5. The most comprehensive study in the country found that the death penalty cost North Carolina $2.16 million per execution over the cost of sentencing murderers to life imprisonment. Greatest costs occur at the trial level (Duke Univ., 1993).
  6. A Gallop poll in the fall of 2011 found support for the death penalty had slipped to 61% nationally, the lowest level in 39 years. When poll participants are given alternatives to the death penalty, a majority would choose a punishment other than the death penalty for murder (2010 poll by Lake Research Partners).
  7. A 2009 poll commissioned by DPIC found police chiefs ranked the death penalty last among ways to reduce violent crime. The police chiefs also considered the death penalty the least efficient use of taxpayers’ money.
  8. The United States ranked 5th in the world in 2011 for the highest number of executions (2012 report of Amnesty International). The US (43 executions)
    ranked behind China (1000s), Iran (360+), Saudi Arabia (82+), and Iraq (68+), for the most executions in 2011. Yemen and Sudan were 6th and 7th.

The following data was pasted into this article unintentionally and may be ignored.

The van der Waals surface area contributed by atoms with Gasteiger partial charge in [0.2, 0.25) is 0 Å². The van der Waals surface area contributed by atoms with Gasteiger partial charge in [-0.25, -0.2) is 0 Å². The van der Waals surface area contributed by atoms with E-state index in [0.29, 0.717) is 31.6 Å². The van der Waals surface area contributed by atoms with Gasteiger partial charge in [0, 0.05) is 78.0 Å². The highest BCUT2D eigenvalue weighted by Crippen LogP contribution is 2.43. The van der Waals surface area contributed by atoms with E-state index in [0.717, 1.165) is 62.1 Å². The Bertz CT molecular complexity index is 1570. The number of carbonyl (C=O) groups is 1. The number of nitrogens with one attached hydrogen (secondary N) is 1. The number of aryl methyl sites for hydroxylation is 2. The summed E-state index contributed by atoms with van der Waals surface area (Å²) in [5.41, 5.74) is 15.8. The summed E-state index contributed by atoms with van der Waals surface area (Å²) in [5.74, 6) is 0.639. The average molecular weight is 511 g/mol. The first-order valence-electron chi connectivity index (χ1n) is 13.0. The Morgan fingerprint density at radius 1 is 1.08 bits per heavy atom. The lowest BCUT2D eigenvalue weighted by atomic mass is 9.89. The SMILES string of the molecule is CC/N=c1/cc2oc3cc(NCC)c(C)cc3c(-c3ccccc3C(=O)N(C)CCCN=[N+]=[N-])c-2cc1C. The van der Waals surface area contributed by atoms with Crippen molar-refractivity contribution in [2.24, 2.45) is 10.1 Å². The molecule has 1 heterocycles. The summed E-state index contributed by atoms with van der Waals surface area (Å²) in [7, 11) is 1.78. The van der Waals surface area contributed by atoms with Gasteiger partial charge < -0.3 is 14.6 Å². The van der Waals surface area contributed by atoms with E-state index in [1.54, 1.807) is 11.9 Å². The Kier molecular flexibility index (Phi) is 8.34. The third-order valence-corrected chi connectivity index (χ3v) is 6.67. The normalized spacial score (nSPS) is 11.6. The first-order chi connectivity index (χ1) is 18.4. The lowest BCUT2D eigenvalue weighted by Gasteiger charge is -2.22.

9. The US leads the world in mass incarceration of prisoners and holds records for solitary confinement and sentences to life in prison. Out of 195 countries, just 21 carried out the death penalty in 2012. In December 2012, 111 countries (more than half the world’s countries) voted in favor of a United Nations resolution that would declare a global moratorium on execution.
  10. Europe is a continent free of the death penalty in practice. All states but Russia, which has entered a moratorium, have ratified the European Convention on Human Rights except Belarus. In 2004 Turkey amended its constitution in order to remove capital punishment in all circumstances.
  11. In Latin America, most states have completely abolished the use of capital punishment, while some countries, such as Brazil, allow for capital punishment only in exceptional situations, such as treason committed in wartime. Canada and Australia abolished the death penalty in the 1970s. The state of Israel retains the death penalty only for Nazis convicted of crimes against humanity.